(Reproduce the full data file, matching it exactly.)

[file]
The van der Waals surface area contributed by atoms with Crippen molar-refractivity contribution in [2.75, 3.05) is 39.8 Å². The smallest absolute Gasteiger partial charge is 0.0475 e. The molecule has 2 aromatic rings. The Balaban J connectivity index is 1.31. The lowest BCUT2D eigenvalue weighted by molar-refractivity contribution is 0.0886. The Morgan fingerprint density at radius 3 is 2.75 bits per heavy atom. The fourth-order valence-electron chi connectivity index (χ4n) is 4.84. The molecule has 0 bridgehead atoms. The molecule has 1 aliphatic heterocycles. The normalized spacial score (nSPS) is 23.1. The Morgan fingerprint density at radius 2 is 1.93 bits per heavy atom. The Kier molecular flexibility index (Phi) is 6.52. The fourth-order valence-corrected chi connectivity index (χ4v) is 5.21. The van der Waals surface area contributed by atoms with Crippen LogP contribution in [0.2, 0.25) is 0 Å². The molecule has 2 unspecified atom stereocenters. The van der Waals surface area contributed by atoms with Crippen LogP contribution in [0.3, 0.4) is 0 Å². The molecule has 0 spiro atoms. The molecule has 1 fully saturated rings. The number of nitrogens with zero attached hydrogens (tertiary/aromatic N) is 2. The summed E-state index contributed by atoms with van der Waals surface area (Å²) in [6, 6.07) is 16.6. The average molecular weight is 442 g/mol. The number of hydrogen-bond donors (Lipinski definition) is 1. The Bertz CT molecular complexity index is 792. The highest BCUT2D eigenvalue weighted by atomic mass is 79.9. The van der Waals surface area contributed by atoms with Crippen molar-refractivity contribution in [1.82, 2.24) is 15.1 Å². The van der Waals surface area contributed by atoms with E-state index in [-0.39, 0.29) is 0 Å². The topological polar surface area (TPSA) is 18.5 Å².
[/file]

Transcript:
The van der Waals surface area contributed by atoms with Crippen molar-refractivity contribution in [2.75, 3.05) is 39.8 Å². The smallest absolute Gasteiger partial charge is 0.0475 e. The molecule has 2 aromatic rings. The Balaban J connectivity index is 1.31. The lowest BCUT2D eigenvalue weighted by molar-refractivity contribution is 0.0886. The Morgan fingerprint density at radius 3 is 2.75 bits per heavy atom. The fourth-order valence-electron chi connectivity index (χ4n) is 4.84. The molecule has 0 bridgehead atoms. The molecule has 1 aliphatic heterocycles. The normalized spacial score (nSPS) is 23.1. The Morgan fingerprint density at radius 2 is 1.93 bits per heavy atom. The Kier molecular flexibility index (Phi) is 6.52. The fourth-order valence-corrected chi connectivity index (χ4v) is 5.21. The van der Waals surface area contributed by atoms with Crippen LogP contribution in [0.2, 0.25) is 0 Å². The molecule has 2 unspecified atom stereocenters. The van der Waals surface area contributed by atoms with Crippen LogP contribution in [0.3, 0.4) is 0 Å². The molecule has 0 spiro atoms. The molecule has 1 fully saturated rings. The number of nitrogens with zero attached hydrogens (tertiary/aromatic N) is 2. The summed E-state index contributed by atoms with van der Waals surface area (Å²) in [6, 6.07) is 16.6. The average molecular weight is 442 g/mol. The number of hydrogen-bond donors (Lipinski definition) is 1. The Bertz CT molecular complexity index is 792. The highest BCUT2D eigenvalue weighted by atomic mass is 79.9. The van der Waals surface area contributed by atoms with Crippen molar-refractivity contribution in [1.82, 2.24) is 15.1 Å². The van der Waals surface area contributed by atoms with E-state index in [-0.39, 0.29) is 0 Å². The topological polar surface area (TPSA) is 18.5 Å².